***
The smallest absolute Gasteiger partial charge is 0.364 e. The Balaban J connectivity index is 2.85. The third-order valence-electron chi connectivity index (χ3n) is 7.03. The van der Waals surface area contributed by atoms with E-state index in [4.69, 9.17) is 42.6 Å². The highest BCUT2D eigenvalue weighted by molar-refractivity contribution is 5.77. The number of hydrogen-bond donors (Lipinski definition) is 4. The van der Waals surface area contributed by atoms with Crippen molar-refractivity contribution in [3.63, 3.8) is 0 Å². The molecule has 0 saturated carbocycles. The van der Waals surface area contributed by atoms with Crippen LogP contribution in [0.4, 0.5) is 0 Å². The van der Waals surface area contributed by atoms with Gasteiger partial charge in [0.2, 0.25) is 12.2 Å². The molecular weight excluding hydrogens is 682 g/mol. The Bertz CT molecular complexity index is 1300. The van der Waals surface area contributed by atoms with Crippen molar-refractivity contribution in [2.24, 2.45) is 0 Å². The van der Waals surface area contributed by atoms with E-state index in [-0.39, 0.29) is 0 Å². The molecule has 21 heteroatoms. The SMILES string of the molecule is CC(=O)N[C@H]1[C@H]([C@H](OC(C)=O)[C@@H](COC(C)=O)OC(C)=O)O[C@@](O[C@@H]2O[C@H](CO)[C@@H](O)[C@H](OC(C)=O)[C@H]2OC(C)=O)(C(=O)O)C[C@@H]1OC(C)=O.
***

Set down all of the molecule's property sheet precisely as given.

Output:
The smallest absolute Gasteiger partial charge is 0.364 e. The Balaban J connectivity index is 2.85. The third-order valence-electron chi connectivity index (χ3n) is 7.03. The van der Waals surface area contributed by atoms with E-state index in [4.69, 9.17) is 42.6 Å². The highest BCUT2D eigenvalue weighted by molar-refractivity contribution is 5.77. The number of hydrogen-bond donors (Lipinski definition) is 4. The van der Waals surface area contributed by atoms with Crippen molar-refractivity contribution in [3.63, 3.8) is 0 Å². The molecule has 0 saturated carbocycles. The van der Waals surface area contributed by atoms with Crippen LogP contribution in [0.4, 0.5) is 0 Å². The van der Waals surface area contributed by atoms with Gasteiger partial charge in [0.2, 0.25) is 12.2 Å². The molecular weight excluding hydrogens is 682 g/mol. The Bertz CT molecular complexity index is 1300. The van der Waals surface area contributed by atoms with Crippen molar-refractivity contribution in [2.24, 2.45) is 0 Å². The van der Waals surface area contributed by atoms with E-state index in [-0.39, 0.29) is 0 Å². The molecule has 21 heteroatoms. The SMILES string of the molecule is CC(=O)N[C@H]1[C@H]([C@H](OC(C)=O)[C@@H](COC(C)=O)OC(C)=O)O[C@@](O[C@@H]2O[C@H](CO)[C@@H](O)[C@H](OC(C)=O)[C@H]2OC(C)=O)(C(=O)O)C[C@@H]1OC(C)=O.